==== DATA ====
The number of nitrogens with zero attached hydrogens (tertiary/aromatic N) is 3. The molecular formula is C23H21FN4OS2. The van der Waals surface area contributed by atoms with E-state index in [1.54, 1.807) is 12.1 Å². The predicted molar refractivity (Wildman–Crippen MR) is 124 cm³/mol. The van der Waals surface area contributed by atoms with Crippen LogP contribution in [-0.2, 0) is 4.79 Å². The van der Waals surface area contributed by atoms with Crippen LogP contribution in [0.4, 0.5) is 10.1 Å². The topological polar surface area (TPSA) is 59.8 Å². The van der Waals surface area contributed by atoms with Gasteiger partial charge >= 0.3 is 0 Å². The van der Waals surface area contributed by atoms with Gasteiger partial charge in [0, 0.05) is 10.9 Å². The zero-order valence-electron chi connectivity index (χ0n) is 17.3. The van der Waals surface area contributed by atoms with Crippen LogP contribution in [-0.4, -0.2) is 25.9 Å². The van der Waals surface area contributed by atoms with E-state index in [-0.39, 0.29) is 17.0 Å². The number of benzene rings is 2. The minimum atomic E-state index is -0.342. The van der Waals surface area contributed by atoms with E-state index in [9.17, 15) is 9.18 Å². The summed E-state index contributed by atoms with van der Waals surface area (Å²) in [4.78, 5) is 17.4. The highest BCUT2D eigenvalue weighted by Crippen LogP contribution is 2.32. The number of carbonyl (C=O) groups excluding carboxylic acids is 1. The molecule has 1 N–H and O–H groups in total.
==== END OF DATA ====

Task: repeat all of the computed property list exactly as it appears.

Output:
The number of nitrogens with zero attached hydrogens (tertiary/aromatic N) is 3. The molecular formula is C23H21FN4OS2. The van der Waals surface area contributed by atoms with E-state index in [1.54, 1.807) is 12.1 Å². The predicted molar refractivity (Wildman–Crippen MR) is 124 cm³/mol. The van der Waals surface area contributed by atoms with Crippen LogP contribution in [-0.2, 0) is 4.79 Å². The van der Waals surface area contributed by atoms with Crippen LogP contribution in [0.4, 0.5) is 10.1 Å². The topological polar surface area (TPSA) is 59.8 Å². The van der Waals surface area contributed by atoms with Gasteiger partial charge >= 0.3 is 0 Å². The van der Waals surface area contributed by atoms with Gasteiger partial charge in [0, 0.05) is 10.9 Å². The zero-order valence-electron chi connectivity index (χ0n) is 17.3. The van der Waals surface area contributed by atoms with Crippen LogP contribution in [-0.4, -0.2) is 25.9 Å². The van der Waals surface area contributed by atoms with E-state index in [-0.39, 0.29) is 17.0 Å². The number of benzene rings is 2. The minimum atomic E-state index is -0.342. The van der Waals surface area contributed by atoms with E-state index in [9.17, 15) is 9.18 Å². The summed E-state index contributed by atoms with van der Waals surface area (Å²) in [4.78, 5) is 17.4. The highest BCUT2D eigenvalue weighted by Crippen LogP contribution is 2.32. The number of carbonyl (C=O) groups excluding carboxylic acids is 1. The molecule has 1 N–H and O–H groups in total.